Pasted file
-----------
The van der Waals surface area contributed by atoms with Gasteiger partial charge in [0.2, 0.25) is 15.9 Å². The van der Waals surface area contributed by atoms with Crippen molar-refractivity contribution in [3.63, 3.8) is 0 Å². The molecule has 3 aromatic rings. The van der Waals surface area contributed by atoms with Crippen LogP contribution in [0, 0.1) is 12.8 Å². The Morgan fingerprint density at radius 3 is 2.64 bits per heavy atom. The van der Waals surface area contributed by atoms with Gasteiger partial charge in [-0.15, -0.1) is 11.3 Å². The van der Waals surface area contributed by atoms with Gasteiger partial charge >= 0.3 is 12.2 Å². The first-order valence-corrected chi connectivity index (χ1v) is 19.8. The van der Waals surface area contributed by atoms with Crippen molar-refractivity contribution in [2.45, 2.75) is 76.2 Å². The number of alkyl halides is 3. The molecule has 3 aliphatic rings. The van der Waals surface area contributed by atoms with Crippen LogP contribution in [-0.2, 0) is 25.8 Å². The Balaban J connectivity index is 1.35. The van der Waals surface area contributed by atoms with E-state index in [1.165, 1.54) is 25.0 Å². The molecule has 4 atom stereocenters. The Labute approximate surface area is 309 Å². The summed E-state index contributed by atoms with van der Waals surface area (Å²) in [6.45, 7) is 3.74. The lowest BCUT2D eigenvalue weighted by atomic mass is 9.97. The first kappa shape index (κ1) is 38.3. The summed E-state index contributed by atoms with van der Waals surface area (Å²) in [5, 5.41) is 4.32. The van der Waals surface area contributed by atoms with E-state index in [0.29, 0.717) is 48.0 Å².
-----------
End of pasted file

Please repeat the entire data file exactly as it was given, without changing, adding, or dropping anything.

The van der Waals surface area contributed by atoms with Gasteiger partial charge in [0.2, 0.25) is 15.9 Å². The van der Waals surface area contributed by atoms with Crippen molar-refractivity contribution in [3.63, 3.8) is 0 Å². The molecule has 3 aromatic rings. The van der Waals surface area contributed by atoms with Crippen LogP contribution in [0, 0.1) is 12.8 Å². The Morgan fingerprint density at radius 3 is 2.64 bits per heavy atom. The van der Waals surface area contributed by atoms with Gasteiger partial charge in [-0.15, -0.1) is 11.3 Å². The van der Waals surface area contributed by atoms with Gasteiger partial charge >= 0.3 is 12.2 Å². The first-order valence-corrected chi connectivity index (χ1v) is 19.8. The van der Waals surface area contributed by atoms with Crippen molar-refractivity contribution in [2.45, 2.75) is 76.2 Å². The number of alkyl halides is 3. The molecule has 3 aliphatic rings. The van der Waals surface area contributed by atoms with Crippen LogP contribution in [-0.2, 0) is 25.8 Å². The Balaban J connectivity index is 1.35. The van der Waals surface area contributed by atoms with E-state index in [1.165, 1.54) is 25.0 Å². The molecule has 4 atom stereocenters. The Labute approximate surface area is 309 Å². The summed E-state index contributed by atoms with van der Waals surface area (Å²) in [6.45, 7) is 3.74. The lowest BCUT2D eigenvalue weighted by atomic mass is 9.97. The first kappa shape index (κ1) is 38.3. The summed E-state index contributed by atoms with van der Waals surface area (Å²) in [5, 5.41) is 4.32. The van der Waals surface area contributed by atoms with E-state index in [0.29, 0.717) is 48.0 Å².